Archive for category Software

Hit’n’Mix music-editing software

Editing a song in Hit 'n' Mix

There are a number of audio programs available that allow users to import and edit MP3 music files on a computer.

These programs generally display a ‘waveform’ on the computer screen that represents the soundwaves of the music itself. Users can then modify the sound in various ways. However, such programs don’t allow users to isolate and edit individual notes.

Hit ‘n’ Mix is an innovative new application that attempts to go much further than previous products. The program can import existing MP3 or WAV audio files, or copy songs straight off a CD. It then analyses the recordings and attempts to isolate every single note within each song or track.

This conversion process took a while – about six minutes for Queen’s four-minute long Another One Bites The Dust on our reasonably powerful test PC – but once it’s done, Hit’n’Mix displays every single note. The screen display can be a bit confusing at first but the notes are colour-coded to help you out, with vocal lines coloured yellow, guitars in blue and other instruments in other colours.

You can select and play notes and phrases just by clicking on them with the mouse, then copy and move them around within the recording. Moving a note higher up the screen raises its pitch (making it sound higher) and there are a number of audio effects that can be applied such a touch of vibrato to a guitar solo, or using harmony to create a more layered vocal sound.

The Instruments panel in the lower-right corner of the screen provides extra help by listing the names of the various instruments within a recording and clicking an instrument’s name in the list will isolate it so only its notes are shown.

This aspect of the program isn’t perfect – it sometimes labelled Brian May’s guitar as a violin (which in fact may have been what the guitarist was aiming for) – but you can correct this in the Instruments panel if you need to. The audio quality suffered sometimes when we were picking out notes, although the developer has told us it is working on a free update that will significantly improve audio quality.

These rough edges mean that Hit’n’Mix isn’t precise enough to use as a professional editing tool.

However, it’s fascinating as a music fan to watch your favourite songs being deconstructed on-screen, and to experiment by picking out favourite parts.

To download this software visit

www.hitnmix.com

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Myfax online fax service

myfax

Send and receive faxes from an email account

Despite being overtaken by faster, more efficient and more environmentally friendly methods, fax machines still exist in some homes and offices.

But people who need to send or receive faxes don’t have to buy a machine any more, with the advent of computer-based services such as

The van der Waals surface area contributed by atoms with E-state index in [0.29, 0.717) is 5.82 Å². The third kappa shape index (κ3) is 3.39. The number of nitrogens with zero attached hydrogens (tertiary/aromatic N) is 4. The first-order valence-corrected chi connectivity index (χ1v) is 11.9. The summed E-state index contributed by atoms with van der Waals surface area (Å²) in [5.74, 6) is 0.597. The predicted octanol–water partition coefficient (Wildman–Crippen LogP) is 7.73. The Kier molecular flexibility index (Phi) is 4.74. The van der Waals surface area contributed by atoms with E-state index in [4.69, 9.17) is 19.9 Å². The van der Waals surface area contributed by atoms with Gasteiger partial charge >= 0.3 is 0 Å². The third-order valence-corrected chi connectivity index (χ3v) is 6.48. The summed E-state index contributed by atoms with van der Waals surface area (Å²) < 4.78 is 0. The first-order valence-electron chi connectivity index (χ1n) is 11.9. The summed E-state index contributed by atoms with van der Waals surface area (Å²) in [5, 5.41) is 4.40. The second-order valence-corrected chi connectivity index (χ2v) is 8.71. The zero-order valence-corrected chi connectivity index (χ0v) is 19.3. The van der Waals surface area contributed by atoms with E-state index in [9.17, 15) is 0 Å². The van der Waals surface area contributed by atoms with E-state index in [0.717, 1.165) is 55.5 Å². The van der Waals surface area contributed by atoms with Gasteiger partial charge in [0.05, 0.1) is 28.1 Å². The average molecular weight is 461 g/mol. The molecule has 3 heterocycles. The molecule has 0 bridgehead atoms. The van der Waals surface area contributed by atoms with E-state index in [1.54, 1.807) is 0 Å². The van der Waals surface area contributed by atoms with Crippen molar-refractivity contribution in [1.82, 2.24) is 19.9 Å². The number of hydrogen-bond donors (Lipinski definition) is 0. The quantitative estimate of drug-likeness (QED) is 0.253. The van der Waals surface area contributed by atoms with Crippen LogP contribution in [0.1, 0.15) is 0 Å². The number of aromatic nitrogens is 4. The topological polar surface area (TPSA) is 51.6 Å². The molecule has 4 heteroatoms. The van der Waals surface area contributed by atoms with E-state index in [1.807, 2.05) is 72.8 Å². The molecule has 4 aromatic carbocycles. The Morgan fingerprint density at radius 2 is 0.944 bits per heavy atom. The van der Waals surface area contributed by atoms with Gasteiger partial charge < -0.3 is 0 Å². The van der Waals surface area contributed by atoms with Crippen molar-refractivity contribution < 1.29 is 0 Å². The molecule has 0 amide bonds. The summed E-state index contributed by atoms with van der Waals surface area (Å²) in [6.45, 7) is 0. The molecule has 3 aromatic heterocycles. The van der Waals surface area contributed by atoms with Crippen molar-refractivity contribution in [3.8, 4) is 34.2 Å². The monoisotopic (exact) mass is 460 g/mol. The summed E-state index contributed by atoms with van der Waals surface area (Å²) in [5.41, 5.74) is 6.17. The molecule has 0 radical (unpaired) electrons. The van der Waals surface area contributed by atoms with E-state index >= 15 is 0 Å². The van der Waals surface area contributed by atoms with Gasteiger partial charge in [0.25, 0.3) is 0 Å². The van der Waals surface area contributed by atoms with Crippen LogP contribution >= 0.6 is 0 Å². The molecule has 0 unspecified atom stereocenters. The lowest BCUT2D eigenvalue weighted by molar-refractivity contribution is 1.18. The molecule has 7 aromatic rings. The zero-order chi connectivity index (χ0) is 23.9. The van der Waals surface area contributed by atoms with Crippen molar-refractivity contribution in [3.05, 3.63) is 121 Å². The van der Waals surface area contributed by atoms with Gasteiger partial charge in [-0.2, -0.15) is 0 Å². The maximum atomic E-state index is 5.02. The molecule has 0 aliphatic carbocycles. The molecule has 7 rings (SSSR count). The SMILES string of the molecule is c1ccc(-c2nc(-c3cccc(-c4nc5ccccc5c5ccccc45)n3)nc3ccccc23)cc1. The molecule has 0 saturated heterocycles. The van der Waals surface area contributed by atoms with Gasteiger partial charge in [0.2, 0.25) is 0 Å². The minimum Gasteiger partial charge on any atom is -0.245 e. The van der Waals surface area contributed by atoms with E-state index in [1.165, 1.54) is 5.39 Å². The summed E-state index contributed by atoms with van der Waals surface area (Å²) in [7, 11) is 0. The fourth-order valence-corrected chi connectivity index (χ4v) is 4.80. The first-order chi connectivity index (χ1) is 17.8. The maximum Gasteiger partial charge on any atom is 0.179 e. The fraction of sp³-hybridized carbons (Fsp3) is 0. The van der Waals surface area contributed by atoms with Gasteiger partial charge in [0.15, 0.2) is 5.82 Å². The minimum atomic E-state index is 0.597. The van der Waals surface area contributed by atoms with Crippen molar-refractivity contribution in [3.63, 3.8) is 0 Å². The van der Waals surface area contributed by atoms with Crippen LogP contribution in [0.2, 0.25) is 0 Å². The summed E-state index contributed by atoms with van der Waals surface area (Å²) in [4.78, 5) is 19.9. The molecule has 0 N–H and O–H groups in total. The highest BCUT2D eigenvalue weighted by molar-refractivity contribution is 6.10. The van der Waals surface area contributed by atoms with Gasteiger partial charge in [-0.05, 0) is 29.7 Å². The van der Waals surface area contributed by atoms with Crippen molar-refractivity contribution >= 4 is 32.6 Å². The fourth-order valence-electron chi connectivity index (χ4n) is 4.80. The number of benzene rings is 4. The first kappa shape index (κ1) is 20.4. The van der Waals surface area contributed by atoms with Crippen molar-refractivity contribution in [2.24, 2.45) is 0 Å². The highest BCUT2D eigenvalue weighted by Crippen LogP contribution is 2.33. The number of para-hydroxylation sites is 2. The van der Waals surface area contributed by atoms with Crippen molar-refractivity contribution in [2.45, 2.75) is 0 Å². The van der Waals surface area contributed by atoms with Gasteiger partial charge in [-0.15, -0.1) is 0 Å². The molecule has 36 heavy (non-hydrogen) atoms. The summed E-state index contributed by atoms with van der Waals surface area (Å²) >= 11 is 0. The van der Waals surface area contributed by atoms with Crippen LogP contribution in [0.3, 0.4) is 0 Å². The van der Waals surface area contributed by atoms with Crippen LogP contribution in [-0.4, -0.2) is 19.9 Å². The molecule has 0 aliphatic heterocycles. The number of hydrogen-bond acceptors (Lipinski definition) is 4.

www.myfax.com

Registering for the service was fast and it’s fairly cheap at £5 per month for 100 sent and 200 received pages.

Once we’d registered we received an email confirming our new fax number and account setup details.

Setting it up involved following a simple step-by-step procedure to send a test fax, creating a password and viewing an optional demonstration video, making it extremely easy for even total beginners to get started.

The online account page shows current fax usage and allows users to send and receive faxes, but the service also integrates with email applications such as  Microsoft Outlook, if you have a compatible one installed.

To send a fax, the fax number and country code are entered into the To line of the email with ‘@myfax.com’ at the end.

For emailed faxes, the subject line carries the name of the recipient and any body text forms a cover sheet. Up to eight attached documents then form the fax message itself, so sending faxes through Myfax really was as simple as sending an email.

Received faxes, on the other hand, arrive in your email inbox as attached PDF documents, from where they can be saved, printed or sent on.

If you do have trouble during any stage of the process there is documentation available along with a quick-start guide and freephone support number.

We were impressed by the straightforward setup and operation of the service and, though it took a while for faxes to arrive (between 30 seconds and one minute per attached page), it is still going to be more convenient than dealing with reams of paper.

At £5 per month for the basic service, this is a cheap and convenient way for home users and small businesses to remain fax-capable without having to shell out for new machines and more paper.

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